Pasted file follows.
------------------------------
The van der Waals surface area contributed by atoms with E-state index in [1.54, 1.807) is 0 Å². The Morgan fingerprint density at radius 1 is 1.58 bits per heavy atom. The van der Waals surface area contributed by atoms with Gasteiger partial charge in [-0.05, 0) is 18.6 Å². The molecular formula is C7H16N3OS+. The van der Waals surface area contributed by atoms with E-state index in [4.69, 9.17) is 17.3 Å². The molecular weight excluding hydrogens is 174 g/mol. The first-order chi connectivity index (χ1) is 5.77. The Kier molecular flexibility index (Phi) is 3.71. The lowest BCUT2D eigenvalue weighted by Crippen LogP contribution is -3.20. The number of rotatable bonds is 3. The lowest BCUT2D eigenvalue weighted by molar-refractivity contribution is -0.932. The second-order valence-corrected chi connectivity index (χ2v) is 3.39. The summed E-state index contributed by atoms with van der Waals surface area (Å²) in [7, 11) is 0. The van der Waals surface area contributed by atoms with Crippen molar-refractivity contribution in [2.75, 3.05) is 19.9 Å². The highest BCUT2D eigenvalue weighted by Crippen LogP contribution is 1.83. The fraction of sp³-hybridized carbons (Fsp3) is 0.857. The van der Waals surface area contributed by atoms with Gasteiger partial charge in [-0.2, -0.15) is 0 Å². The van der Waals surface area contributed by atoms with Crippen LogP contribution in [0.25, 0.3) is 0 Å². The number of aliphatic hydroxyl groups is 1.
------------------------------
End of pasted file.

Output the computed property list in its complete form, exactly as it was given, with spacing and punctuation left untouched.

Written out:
The van der Waals surface area contributed by atoms with E-state index in [1.54, 1.807) is 0 Å². The Morgan fingerprint density at radius 1 is 1.58 bits per heavy atom. The van der Waals surface area contributed by atoms with Gasteiger partial charge in [-0.05, 0) is 18.6 Å². The molecular formula is C7H16N3OS+. The van der Waals surface area contributed by atoms with E-state index in [4.69, 9.17) is 17.3 Å². The molecular weight excluding hydrogens is 174 g/mol. The first-order chi connectivity index (χ1) is 5.77. The Kier molecular flexibility index (Phi) is 3.71. The lowest BCUT2D eigenvalue weighted by Crippen LogP contribution is -3.20. The number of rotatable bonds is 3. The lowest BCUT2D eigenvalue weighted by molar-refractivity contribution is -0.932. The second-order valence-corrected chi connectivity index (χ2v) is 3.39. The summed E-state index contributed by atoms with van der Waals surface area (Å²) in [7, 11) is 0. The van der Waals surface area contributed by atoms with Crippen molar-refractivity contribution in [2.75, 3.05) is 19.9 Å². The highest BCUT2D eigenvalue weighted by Crippen LogP contribution is 1.83. The fraction of sp³-hybridized carbons (Fsp3) is 0.857. The van der Waals surface area contributed by atoms with Gasteiger partial charge in [-0.2, -0.15) is 0 Å². The van der Waals surface area contributed by atoms with Crippen LogP contribution in [0.25, 0.3) is 0 Å². The number of aliphatic hydroxyl groups is 1.